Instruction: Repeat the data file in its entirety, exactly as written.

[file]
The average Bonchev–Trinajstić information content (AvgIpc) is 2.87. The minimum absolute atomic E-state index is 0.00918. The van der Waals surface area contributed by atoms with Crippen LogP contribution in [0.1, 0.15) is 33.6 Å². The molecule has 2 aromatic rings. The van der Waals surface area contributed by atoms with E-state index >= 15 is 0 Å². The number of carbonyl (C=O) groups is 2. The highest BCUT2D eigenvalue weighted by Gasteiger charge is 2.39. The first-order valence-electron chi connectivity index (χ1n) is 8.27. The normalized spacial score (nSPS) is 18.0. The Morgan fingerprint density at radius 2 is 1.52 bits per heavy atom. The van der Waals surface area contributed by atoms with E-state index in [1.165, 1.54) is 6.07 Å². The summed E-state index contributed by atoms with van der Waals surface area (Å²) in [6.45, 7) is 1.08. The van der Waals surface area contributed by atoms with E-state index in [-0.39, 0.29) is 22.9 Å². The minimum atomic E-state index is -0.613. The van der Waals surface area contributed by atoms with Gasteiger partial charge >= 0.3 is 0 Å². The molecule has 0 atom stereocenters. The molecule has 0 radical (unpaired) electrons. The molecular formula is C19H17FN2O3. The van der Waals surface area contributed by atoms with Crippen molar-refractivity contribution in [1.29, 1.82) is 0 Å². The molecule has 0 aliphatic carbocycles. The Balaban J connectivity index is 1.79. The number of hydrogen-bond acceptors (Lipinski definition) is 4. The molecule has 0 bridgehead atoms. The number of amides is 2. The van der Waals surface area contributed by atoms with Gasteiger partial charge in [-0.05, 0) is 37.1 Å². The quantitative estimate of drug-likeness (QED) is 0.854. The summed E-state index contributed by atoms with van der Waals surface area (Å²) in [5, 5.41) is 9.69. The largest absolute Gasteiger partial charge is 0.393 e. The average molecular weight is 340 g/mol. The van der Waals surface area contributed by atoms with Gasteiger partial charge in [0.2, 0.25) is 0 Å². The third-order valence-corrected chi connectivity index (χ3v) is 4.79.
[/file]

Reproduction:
The average Bonchev–Trinajstić information content (AvgIpc) is 2.87. The minimum absolute atomic E-state index is 0.00918. The van der Waals surface area contributed by atoms with Crippen LogP contribution in [0.1, 0.15) is 33.6 Å². The molecule has 2 aromatic rings. The van der Waals surface area contributed by atoms with E-state index >= 15 is 0 Å². The number of carbonyl (C=O) groups is 2. The highest BCUT2D eigenvalue weighted by Gasteiger charge is 2.39. The first-order valence-electron chi connectivity index (χ1n) is 8.27. The normalized spacial score (nSPS) is 18.0. The Morgan fingerprint density at radius 2 is 1.52 bits per heavy atom. The van der Waals surface area contributed by atoms with E-state index in [1.165, 1.54) is 6.07 Å². The summed E-state index contributed by atoms with van der Waals surface area (Å²) in [6.45, 7) is 1.08. The van der Waals surface area contributed by atoms with E-state index in [-0.39, 0.29) is 22.9 Å². The minimum atomic E-state index is -0.613. The van der Waals surface area contributed by atoms with Gasteiger partial charge >= 0.3 is 0 Å². The molecule has 0 atom stereocenters. The molecule has 0 radical (unpaired) electrons. The molecular formula is C19H17FN2O3. The van der Waals surface area contributed by atoms with Crippen molar-refractivity contribution in [1.29, 1.82) is 0 Å². The molecule has 0 aliphatic carbocycles. The Balaban J connectivity index is 1.79. The number of hydrogen-bond acceptors (Lipinski definition) is 4. The molecule has 0 bridgehead atoms. The number of amides is 2. The van der Waals surface area contributed by atoms with Gasteiger partial charge in [-0.05, 0) is 37.1 Å². The quantitative estimate of drug-likeness (QED) is 0.854. The summed E-state index contributed by atoms with van der Waals surface area (Å²) in [5, 5.41) is 9.69. The largest absolute Gasteiger partial charge is 0.393 e. The average molecular weight is 340 g/mol. The van der Waals surface area contributed by atoms with Gasteiger partial charge in [0.2, 0.25) is 0 Å². The third-order valence-corrected chi connectivity index (χ3v) is 4.79.